- AJ Mass, Fantasy
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Fantasy football fans, welcome to Week 9, the midpoint of the NFL season. Sure, there's still a lot of football left to play, and as many a Tom Brady owner could tell you, the season can change in the blink of an eye. However, we've certainly seen enough so far in 2008 to create a short list of front-runners for one of the most coveted prizes in the sports world: the red jacket signifying membership in ESPN's Fantasy Hall of Fame.
Cast your vote now
You've read each candidate's platform. Now it's your turn to decide who is the top midseason Fantasy Hall of Famer.
According to the Hall of Fame charter, such players "(A) put up unexpected, out of nowhere, crazy-good fantasy numbers despite being undrafted/a waiver-wire pickup/a relative no-name; (B) have made you look like a genius for snagging him; and/or (C) helped lead you to a fantasy championship."
The inductees for 2008 won't be decided until the end of the season, and perhaps not all the names on this list will continue to stand out and earn themselves an invitation to our induction ceremonies during Super Bowl week. But so far, these are the five unheralded performers who deserve some heralds for having done the most to help their fantasy football owners worldwide soar to the top of their league standings.
Which one of these candidates has the best chance to finish what they've started and join the likes of Earnest Graham and Greg Jennings on the panel of greatness? Cast your vote here and let your voice be heard.
Tim Hightower, RB, Arizona Cardinals
Claim to fame: Touchdown Vulture
Look up "touchdown vulture" in the dictionary and you'll probably see a picture of Tim Hightower smiling back at you. Teammate Edgerrin James continues to do most of the heavy lifting, but when the Cardinals get close to the goal line, in comes the pride of Richmond to seal the deal. Hightower has scored six touchdowns on 18 carries inside the opponent's 20, and only once (against Miami) did he have as many as 10 carries in a single game. Coach Ken Whisenhunt has said recently that he may be open to the possibility of Hightower taking on a more prominent role in the running game. If that happens, perhaps Hightower's classification as a vulture might start to get a little hazy, but as the only running back in the top 30 with fewer than 200 yards rushing, his owners would surely welcome the increased opportunity for fantasy points, especially if he continues to get the carries that count the most -- those that result in a touchdown.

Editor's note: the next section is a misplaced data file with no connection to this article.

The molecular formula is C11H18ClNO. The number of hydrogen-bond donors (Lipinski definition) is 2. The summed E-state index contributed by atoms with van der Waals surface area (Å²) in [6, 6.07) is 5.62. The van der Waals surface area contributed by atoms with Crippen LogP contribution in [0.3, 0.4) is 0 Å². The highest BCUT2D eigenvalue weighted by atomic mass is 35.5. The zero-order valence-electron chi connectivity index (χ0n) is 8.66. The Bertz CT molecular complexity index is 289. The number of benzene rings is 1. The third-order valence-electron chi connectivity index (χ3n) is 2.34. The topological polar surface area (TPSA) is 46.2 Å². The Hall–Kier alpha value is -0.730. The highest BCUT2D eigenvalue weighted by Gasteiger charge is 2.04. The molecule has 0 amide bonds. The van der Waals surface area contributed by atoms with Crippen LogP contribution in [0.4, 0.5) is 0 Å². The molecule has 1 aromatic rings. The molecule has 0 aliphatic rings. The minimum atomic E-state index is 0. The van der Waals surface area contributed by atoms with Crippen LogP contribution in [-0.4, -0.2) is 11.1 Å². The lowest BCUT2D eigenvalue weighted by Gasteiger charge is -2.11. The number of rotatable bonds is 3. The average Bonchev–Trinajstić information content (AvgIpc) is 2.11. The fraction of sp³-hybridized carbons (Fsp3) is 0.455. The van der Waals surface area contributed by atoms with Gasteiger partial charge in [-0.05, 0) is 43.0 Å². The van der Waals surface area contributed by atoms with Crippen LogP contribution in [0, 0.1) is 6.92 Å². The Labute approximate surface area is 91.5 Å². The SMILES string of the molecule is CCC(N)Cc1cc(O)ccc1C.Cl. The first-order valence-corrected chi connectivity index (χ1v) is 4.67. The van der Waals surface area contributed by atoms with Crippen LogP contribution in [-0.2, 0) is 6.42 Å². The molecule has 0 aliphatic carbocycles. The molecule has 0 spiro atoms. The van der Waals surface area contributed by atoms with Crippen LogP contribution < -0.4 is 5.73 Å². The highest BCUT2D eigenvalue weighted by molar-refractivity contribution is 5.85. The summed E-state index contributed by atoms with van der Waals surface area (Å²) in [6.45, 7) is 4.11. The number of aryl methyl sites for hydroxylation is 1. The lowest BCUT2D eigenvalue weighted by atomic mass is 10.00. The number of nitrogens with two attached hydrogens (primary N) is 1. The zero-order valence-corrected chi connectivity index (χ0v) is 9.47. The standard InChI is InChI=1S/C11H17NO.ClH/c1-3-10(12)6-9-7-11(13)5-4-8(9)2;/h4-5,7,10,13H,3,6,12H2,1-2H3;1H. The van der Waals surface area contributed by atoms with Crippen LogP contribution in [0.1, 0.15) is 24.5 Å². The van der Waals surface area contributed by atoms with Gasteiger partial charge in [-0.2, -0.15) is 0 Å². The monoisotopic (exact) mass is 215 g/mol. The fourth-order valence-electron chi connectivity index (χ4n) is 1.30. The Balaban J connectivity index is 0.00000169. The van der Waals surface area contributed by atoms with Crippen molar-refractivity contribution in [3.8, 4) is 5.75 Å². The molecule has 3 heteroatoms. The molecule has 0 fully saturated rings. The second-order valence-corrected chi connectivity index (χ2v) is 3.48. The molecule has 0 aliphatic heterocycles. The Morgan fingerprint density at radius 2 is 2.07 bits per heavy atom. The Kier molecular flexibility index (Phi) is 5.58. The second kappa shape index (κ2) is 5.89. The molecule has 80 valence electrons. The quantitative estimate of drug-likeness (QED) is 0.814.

Just short: Michael Pittman, RB, Broncos: It's true that after scoring four times in the first three weeks of the year, Pittman appeared to be a shoo-in for Hall of Fame honors. But this is Denver, and no good deed goes unpunished. It now appears that Pittman is the Broncos' lead back, and given Denver's multi-back history, it's just a matter of time before this one-time vulture starts getting vultured himself.
Le'Ron McClain, RB, Baltimore Ravens
Claim to fame: Handcuff Hero
When Willis McGahee was unable to play in Week 1, many fantasy owners who had cleverly chosen to select McGahee's expected handcuff, Ray Rice, were happy with the 64 yards he gave them. The funny thing though, was that the previously unknown McClain rushed for 86 yards on three fewer carries. He then proved it wasn't a fluke by scoring four touchdowns over the next three games and averaging 13.5 fantasy points in the process, while Rice barely touched the ball. Now, McGahee is back and McClain has started to fade a bit. Yet the value of a handcuff isn't about how well he does when he's asked to take the back seat. It's how well he does when given the keys to the car. So far, there hasn't been a better chauffeur to fantasy success in 2008 than Le'Ron, and given McGahee's injury history, he may well be asked to drive the car again before the season comes to an end.